There was also, says Jessica Martucci, the associate director of undergraduate studies in the History and Sociology of Science Department in SAS, a commercial incentive: Prior to the second half of the 19th century, reproductive health was in the purview of a midwife, who delivered a child, provided herbal remedies for a slew of ailments, and generally served as counsel. This was perceived by the medical establishment as a problem.

“As medical scientific practitioners or allopathic physicians, as they were called, became more plentiful and powerful, they banded together under the umbrella of the AMA to try to gain access to the growing health care market, because if you are a woman in the early-to-mid 19th century, and had a health problem, for the vast majority their first stop is the midwife,” Martucci explains. “So, pushing midwives out becomes really important to physicians in this period to secure a place for themselves in their very lucrative and expanding marketplace for health care, and one way they do that is to go after abortion.”

Physicians, then, Martucci says, would label midwives as “irregular physicians” and cast them as unsanitary and immoral. They began expanding gynecology and obstetrics and pushed for anti-abortion laws—notably under the leadership of physician and anti-abortion activist Horatio Storer.

Criminalization of abortion took off in the late 1860s, when states began passing laws banning the procedure. By 1880, abortion was outlawed in most states. This wave of criminalizing legislation was, importantly, furthered by the Comstock laws—officially, the Comstock Act of 1873, sometimes referred to as Anthony Comstock’s “chastity laws”—that criminalized “obscene, lewd, or lascivious” materials in the mail and any information that related to birth control, sex, and methods of terminating a pregnancy.

Martucci says the Comstock Laws essentially began a century-long effort to restrict women’s access to safe abortions. Even contraceptives were labeled as “illicit” or “obscene.”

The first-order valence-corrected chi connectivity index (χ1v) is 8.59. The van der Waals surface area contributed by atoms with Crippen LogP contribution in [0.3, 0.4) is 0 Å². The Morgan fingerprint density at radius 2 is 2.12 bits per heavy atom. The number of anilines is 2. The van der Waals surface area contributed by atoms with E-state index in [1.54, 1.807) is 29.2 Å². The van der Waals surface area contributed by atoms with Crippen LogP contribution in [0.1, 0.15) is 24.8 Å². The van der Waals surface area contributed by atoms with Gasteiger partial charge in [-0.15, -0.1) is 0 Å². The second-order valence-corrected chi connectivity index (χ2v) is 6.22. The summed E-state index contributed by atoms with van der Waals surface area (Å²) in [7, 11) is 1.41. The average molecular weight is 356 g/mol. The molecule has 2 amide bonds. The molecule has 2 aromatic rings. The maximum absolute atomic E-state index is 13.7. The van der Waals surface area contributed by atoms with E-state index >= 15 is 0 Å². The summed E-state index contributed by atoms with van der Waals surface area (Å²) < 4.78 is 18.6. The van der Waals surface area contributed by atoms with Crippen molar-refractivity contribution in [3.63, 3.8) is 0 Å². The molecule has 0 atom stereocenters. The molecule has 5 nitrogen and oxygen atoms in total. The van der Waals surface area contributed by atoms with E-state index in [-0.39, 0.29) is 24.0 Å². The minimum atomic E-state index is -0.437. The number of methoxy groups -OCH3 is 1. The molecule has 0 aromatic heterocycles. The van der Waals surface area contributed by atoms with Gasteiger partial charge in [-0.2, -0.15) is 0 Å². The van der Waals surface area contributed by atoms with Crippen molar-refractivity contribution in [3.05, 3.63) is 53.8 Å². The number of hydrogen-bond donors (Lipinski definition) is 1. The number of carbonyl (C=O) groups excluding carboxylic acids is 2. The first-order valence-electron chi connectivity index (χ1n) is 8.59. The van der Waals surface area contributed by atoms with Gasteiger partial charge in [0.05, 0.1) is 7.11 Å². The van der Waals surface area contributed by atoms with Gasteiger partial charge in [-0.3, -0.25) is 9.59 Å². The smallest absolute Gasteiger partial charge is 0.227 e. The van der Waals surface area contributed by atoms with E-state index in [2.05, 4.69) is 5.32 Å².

All the while, nursing as a profession remained neutral on the subject.

“Nursing has always struggled to establish its professionalizing credentials, and around issues in this case, which really come to the forefront in the 1920s with issues around abortion and birth control in the public discourse, they stay as far away from it as possible,” says Patricia D’Antonio, a professor in mental health nursing at Penn’s School of Nursing and director of the Barbara Bates Center for the Study of the History of Nursing. “My latest book was on public health nurses in New York in the ’20s and ’30s, and even the most progressive public health nurses were explicitly told not to talk about birth control with patients … and to refer them to their physician, pastor, priest, or rabbi to get answers.”

D’Antonio says nurses at the time thought commenting on abortion would cause them to become social pariahs and interfere with the naturalizing process of establishing nurses as scientific professionals. This, again, was also at the expense of midwives, who by the early 20th century were largely out of mainstream practice even as they did attempt, D’Antonio says, to evolve by accepting new medical practices. (Midwives would later see a resurgence in the 1960s and ’70s, she explains, because of middle-class women seeking more natural birthing options.)